We're going to see a lot of this in the coming months, but don't be fooled: You don't have to pay anyone to request an assessment review (or to file an appeal, for that matter) in the state of California. It's free.
 

Terrel L. Shields

Elite Member
Gold Supporting Member
Joined
May 2, 2002
Professional Status
Certified General Appraiser
State
Arkansas
Secondly, most refi appraisals try to substantiate the existing loan balances or increase the limits to allow enough value to get a new loan in place. While it is indeed an appraisal (estimate of value) its goal is to push the estimate as high as is reasonable, while our goal is almost just the opposite.
unfortunately, that is the goal of way too many appraisers. USPAP screws appraisers out of doing tax reduction work and working as an advocate. To advocate, you have to eschew the appraisal. Then you still cannot be rewarded for the bucks you save someone. So non-appraisers HAVE TO do it...another source of income dried up.

I can and do consult on tax reduction. I have a 100% batting average. I am not wasting the time of the BOE or myself to try and get an undeserved deduct. But having said that the typical assessor works in a mass appraisal world where you are shooting flies with a 12 guage. I find innumerable mistakes in assessor work. Eff. ages less than 1/3rd the actual age, "average" condition where serious defects are obvious. The assessors typically change the actual grade of dwellings, jacking the quality up a notch or two. Leads to serious over-appraisals especially on rural property and large older homes.
 

Socrates

Thread Starter
Junior Member
Joined
Feb 21, 2006
Professional Status
Certified Residential Appraiser
State
California
Thank you Terry - this was my point EXACTLY. His statement is misleading about how an appraisal is completed for a refinance.

The assessor here in San Diego has made appeals through the media encouraging those who purchased their homes in the last year to 2 years to submit information to his office if they believe their value has dropped below the assessed value. He specifically advised that an appraisal is not needed, listings or other information will suffice.

The fellow who authored the letter is not an appraiser - I searched his name via the OREA website. I have learned since my post that he was chanced out of LA and Orange counties following several complaints.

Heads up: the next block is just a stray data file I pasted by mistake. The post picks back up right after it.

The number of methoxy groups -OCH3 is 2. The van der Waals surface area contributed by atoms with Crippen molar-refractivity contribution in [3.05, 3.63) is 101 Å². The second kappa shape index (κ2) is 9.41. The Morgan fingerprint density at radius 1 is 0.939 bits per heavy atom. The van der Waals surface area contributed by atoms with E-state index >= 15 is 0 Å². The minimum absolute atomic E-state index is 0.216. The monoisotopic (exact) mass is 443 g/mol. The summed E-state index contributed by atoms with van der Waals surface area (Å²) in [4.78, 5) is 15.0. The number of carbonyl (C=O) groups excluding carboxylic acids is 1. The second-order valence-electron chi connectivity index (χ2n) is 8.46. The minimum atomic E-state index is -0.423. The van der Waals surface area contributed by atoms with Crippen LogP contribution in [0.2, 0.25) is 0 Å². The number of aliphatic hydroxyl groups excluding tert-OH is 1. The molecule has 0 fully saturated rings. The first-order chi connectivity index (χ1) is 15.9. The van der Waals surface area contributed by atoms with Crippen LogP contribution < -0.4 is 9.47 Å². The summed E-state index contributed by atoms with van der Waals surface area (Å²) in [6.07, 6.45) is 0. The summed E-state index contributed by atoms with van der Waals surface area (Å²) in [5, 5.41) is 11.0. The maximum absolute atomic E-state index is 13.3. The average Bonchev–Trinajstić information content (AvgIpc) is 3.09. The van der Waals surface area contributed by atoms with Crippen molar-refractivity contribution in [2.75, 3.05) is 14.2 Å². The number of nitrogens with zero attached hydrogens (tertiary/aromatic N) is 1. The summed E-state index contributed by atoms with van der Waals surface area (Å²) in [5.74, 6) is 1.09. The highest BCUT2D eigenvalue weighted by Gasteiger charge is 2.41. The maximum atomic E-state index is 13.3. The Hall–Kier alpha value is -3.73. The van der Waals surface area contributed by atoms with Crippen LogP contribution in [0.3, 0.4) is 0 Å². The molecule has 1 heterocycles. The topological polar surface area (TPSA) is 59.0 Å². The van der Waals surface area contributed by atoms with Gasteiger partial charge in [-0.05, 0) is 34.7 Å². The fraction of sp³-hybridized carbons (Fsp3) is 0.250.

My irritation came with his very misleading statement regarding how a refinance appraisal is completed.
 

Restrain

Elite Member
Joined
Jan 22, 2002
Professional Status
Certified General Appraiser
State
Florida
Here's the unvarnished truth about the tax assessors. They are under tremendous pressure from tax jurisdictions NOT to cut values. A survey of Dallas County appeals found that when individuals went in, they seldom got a tax cut. Conversely, when they hired a tax rep, the great majority got a tax cut. Sure, you don't have to pay someone. You also don't have to get a tax cut.

Now, as to USPAP. You are NOT acting as an appraiser. Therefore, you are not under USPAP. You are acting as a consultant. If you want to try to deal with USPAP, that's your decision. If you want to listen to people who don't understand the business tell you how to run your business, that's your decision. Just my two cents.
 

Jim Mallon

Member
Joined
Dec 9, 2004
Professional Status
Gvmt Agency, FNMA, HUD, VA etc.
State
California
Here's the unvarnished truth about the tax assessors. They are under tremendous pressure from tax jurisdictions NOT to cut values.

Well, I am one of four commercial property appraisers for a California county assessor and I can state -- unequivocally -- I have never, ever been pressured to inflate a value, nor have I ever been dissuaded from appraising a property at whatever value I determine is the Fair Market Value. This is a common public suspicion, and I can't speak for every jurisdiction, but from where I sit, it's simply not true.
In fact, in our county, the assessor has been pushing very hard to make it clear that property assessment reductions are a taxpayer's legal right in a down market, and we are unilaterally (meaning the property owners don't even have to ask) reviewing the values of every property purchased in the county since about January 1, 2006. We are expecting to reduce assessments on at least 10,000 separate properties this year; it could be as many as 20- or even 25,000.
Sorry if I seem a little touchy about the "unvarnished truth" stated above, but I have to defend my honor. It just ain't so where I come from.